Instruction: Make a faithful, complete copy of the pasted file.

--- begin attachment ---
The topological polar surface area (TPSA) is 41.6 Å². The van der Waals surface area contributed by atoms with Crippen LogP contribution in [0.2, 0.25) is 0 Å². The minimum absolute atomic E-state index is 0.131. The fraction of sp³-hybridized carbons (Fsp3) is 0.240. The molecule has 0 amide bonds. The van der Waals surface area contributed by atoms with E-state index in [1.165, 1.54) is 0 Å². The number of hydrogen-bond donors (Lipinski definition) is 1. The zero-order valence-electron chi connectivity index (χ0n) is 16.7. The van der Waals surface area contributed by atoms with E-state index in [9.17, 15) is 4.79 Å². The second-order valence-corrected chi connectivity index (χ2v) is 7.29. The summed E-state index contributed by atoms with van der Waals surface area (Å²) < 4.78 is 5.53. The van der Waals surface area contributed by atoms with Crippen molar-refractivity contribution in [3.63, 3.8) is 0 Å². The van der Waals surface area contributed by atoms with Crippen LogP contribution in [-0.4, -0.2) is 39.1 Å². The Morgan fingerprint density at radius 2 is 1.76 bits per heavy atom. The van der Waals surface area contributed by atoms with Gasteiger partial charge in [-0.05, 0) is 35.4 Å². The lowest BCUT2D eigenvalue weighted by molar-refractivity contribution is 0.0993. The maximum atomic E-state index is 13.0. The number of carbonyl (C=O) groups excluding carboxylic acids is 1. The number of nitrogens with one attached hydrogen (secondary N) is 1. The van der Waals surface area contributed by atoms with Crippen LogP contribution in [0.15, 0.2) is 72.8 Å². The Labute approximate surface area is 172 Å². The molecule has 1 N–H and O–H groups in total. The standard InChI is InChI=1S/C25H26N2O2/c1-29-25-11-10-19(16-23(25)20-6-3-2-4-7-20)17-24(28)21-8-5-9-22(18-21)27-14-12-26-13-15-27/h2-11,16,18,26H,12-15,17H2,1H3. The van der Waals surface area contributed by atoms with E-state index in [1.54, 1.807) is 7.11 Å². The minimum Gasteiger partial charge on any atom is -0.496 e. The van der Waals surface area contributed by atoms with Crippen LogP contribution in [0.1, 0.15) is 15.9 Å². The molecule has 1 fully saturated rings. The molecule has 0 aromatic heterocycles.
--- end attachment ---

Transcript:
The topological polar surface area (TPSA) is 41.6 Å². The van der Waals surface area contributed by atoms with Crippen LogP contribution in [0.2, 0.25) is 0 Å². The minimum absolute atomic E-state index is 0.131. The fraction of sp³-hybridized carbons (Fsp3) is 0.240. The molecule has 0 amide bonds. The van der Waals surface area contributed by atoms with E-state index in [1.165, 1.54) is 0 Å². The number of hydrogen-bond donors (Lipinski definition) is 1. The zero-order valence-electron chi connectivity index (χ0n) is 16.7. The van der Waals surface area contributed by atoms with E-state index in [9.17, 15) is 4.79 Å². The second-order valence-corrected chi connectivity index (χ2v) is 7.29. The summed E-state index contributed by atoms with van der Waals surface area (Å²) < 4.78 is 5.53. The van der Waals surface area contributed by atoms with Crippen molar-refractivity contribution in [3.63, 3.8) is 0 Å². The van der Waals surface area contributed by atoms with Crippen LogP contribution in [-0.4, -0.2) is 39.1 Å². The Morgan fingerprint density at radius 2 is 1.76 bits per heavy atom. The van der Waals surface area contributed by atoms with Gasteiger partial charge in [-0.05, 0) is 35.4 Å². The lowest BCUT2D eigenvalue weighted by molar-refractivity contribution is 0.0993. The maximum atomic E-state index is 13.0. The number of carbonyl (C=O) groups excluding carboxylic acids is 1. The number of nitrogens with one attached hydrogen (secondary N) is 1. The van der Waals surface area contributed by atoms with Crippen LogP contribution in [0.15, 0.2) is 72.8 Å². The Labute approximate surface area is 172 Å². The molecule has 1 N–H and O–H groups in total. The standard InChI is InChI=1S/C25H26N2O2/c1-29-25-11-10-19(16-23(25)20-6-3-2-4-7-20)17-24(28)21-8-5-9-22(18-21)27-14-12-26-13-15-27/h2-11,16,18,26H,12-15,17H2,1H3. The van der Waals surface area contributed by atoms with E-state index in [1.54, 1.807) is 7.11 Å². The minimum Gasteiger partial charge on any atom is -0.496 e. The van der Waals surface area contributed by atoms with Crippen LogP contribution in [0.1, 0.15) is 15.9 Å². The molecule has 1 fully saturated rings. The molecule has 0 aromatic heterocycles.